Australia’s growing contingent of short track speed skaters will compete at Gangneung Ice Arena at PyeongChang 2018.
The world’s best 120 short track speed skaters will contest eight events in front of 12,000 enthralled spectators at the Gangnueng Olympic Park. Men and women will complete in the individual 500m, 1000m and 1500m events, plus a 3000m female team relay and 5000m male team relay.
Athletes to watch: Australia’s two Sochi 2014 representatives Deanna Lockett and Pierre Boda will be vying for their second Games experience at PyeongChang 2018. Boda, who finished 30th in the 500m on debut, placed 10th in the 1000m at the Olympic Test Event in December 2016 before being selected as one of 30 athletes to represent Australia at the Sapporo 2017 Asian Winter Games.
Lockett, who placed 9th in the women’s 1000m and 26th in the 1500m at Sochi, matched her best-ever World Cup placing of fourth in the 1000m at the Dresden 2017 World Cup. She was selected as the Opening Ceremony flag bearer for Sapporo 2017, before wrapping up the season with a world ranking of 18th.
Looking to make their Olympic debuts at PyeongChang include fellow Sapporro 2017 Australian athletes Alex Bryant and Andy Jung. Jung very narrowly missed out on Sochi 2014 after he went head-to-head with his teammate and friend Boda in a tense ‘best of three’ skate-off, to which Boda won on the third skate. Up-and-coming skater Bryant set a new Australian 1000m record at the 2017 Salt Lake City World Cup, which also saw him secure his best ISU World Cup placing of 17th.
Qualification, Nomination & Selection
Australia will be aiming to qualify 2 men and 1 woman in Short Track Speed Skating at PyeongChang 2018. Qualification will be based on achieving quota places at 4 ISU sanctioned World Cup events which will be finalised on December 10, 2017. For the full details on qualification click here>>>
If an athlete has qualified then they will be eligible to be nominated to the Australian Olympic Committee for selection. For the full details on nomination to the Australian Olympic Winter Team click here>>>
Competition Format & Events
Races take place around an oval track (measuring 111.12m) designed to fit inside an average ice rink. The bends are tight and “short trackers” skate close together counter-clockwise jockeying for position and trying to cover any attempted breaks with the pack. The odd clash and tumble are inevitable so the walls are heavily padded.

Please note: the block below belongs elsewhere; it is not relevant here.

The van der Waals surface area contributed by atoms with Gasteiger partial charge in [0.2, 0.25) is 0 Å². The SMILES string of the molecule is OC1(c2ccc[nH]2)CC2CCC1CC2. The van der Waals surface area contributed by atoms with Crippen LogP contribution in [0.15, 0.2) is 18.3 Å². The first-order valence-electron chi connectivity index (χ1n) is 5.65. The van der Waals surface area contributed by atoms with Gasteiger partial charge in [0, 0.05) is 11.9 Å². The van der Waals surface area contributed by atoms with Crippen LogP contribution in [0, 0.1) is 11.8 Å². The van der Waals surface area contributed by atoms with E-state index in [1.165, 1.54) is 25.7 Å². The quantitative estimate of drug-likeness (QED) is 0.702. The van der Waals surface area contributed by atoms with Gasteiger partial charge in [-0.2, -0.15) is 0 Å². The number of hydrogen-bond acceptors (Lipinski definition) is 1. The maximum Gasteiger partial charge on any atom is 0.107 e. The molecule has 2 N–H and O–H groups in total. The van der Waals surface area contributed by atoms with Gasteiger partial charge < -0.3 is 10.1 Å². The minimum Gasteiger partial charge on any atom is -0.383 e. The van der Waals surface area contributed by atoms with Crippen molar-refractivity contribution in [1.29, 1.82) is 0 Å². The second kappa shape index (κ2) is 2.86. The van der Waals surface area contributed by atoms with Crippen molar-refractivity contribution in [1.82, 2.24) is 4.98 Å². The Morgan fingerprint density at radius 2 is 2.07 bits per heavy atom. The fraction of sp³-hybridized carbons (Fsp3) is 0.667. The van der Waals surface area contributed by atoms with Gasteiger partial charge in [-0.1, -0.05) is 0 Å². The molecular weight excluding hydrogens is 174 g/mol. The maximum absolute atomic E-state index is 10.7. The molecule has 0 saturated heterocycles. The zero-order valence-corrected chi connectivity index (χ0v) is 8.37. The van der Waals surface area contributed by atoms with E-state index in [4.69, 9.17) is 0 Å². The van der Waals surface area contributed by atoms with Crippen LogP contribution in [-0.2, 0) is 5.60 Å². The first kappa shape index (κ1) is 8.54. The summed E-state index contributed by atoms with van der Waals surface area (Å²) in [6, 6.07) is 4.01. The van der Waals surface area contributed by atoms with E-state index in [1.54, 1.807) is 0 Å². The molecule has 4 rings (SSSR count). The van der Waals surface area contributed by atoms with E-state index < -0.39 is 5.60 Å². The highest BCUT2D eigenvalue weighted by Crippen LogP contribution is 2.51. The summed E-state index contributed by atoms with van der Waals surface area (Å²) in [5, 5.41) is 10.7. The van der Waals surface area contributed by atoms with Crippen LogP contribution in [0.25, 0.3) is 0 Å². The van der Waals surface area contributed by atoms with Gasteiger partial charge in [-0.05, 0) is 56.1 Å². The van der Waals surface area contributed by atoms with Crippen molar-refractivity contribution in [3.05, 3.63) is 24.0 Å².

At the Olympic Games there are eight short track speed skating events. Although the aim is still to be the first across the line, speed takes a second place to tactics, especially in the heats.
The individual 500m and 1000m events has 32 participants, and the 15000m events has 36. Races feature four skaters at a time in a mass start. For the 500m and 1000m there are heats, quarterfinals, semifinals and an A and B final. The A final determines the medals and the B final positions 5 -8. For the 1500m there are heats, three semifinals and an A and B final.
A ladies’ 3000m relay team or men’s 5000m relay team comprises four members plus a reserve who can substitute in any heat or final. In general, skaters contest one and a half laps apiece in the relay and take multiple turns on the ice in any order. Changeovers can occur anywhere on the course by touch or push. There are eight teams in the relays contesting two semifinals and the top two teams in each advance to the final.
Australia and Olympic Short Track Skating
Australia has a great record in short track speed skating. At Lillehammer 1994, Australia won its first Winter Olympic medal with a bronze in the 5000m relay. The quartet of Richard Nizielski, Steven Bradbury, Andrew Murtha and Kieran Hansen made history when they finished behind Italy and the United States in the final.
In 2002 in Salt Lake City, Bradbury at his fourth Games won Australia’s first Winter Olympic gold medal. In the 1000m the Queenslander took advantage of favourable circumstances. In the quarter and semi-finals, two competitors fell and the third was disqualified allowing him to sneak through to the final.
In the final, Bradbury dropped behind early and trailed the rest of the field by almost half a lap as they entered the last turn. A massive collision sent the other four finalists flying. As the only skater left standing, Bradbury crossed the finish line first and was awarded the gold medal.
Russian-born Tatiana Borodulina was Australia’s best performing skater at Vancouver 2010 although she fell short of the medals. She reached the B finals in both the 1000m and 1500m, with her best place being seventh in the 1000m.
Deanna Lockett was the best placed Australia short tracker at Sochi 2014, placing 9th in the women’s 1000m and 26th in the 1500m.
Pre-PyeongChang AUS Tally
5 (days 1, 4, 8, 11, 13)
Gangneung Ice Arena
- Medal Events
8 (8 gold, 8 silver, 8 bronze)
- Total Athletes
120 (60 men & 60 women)
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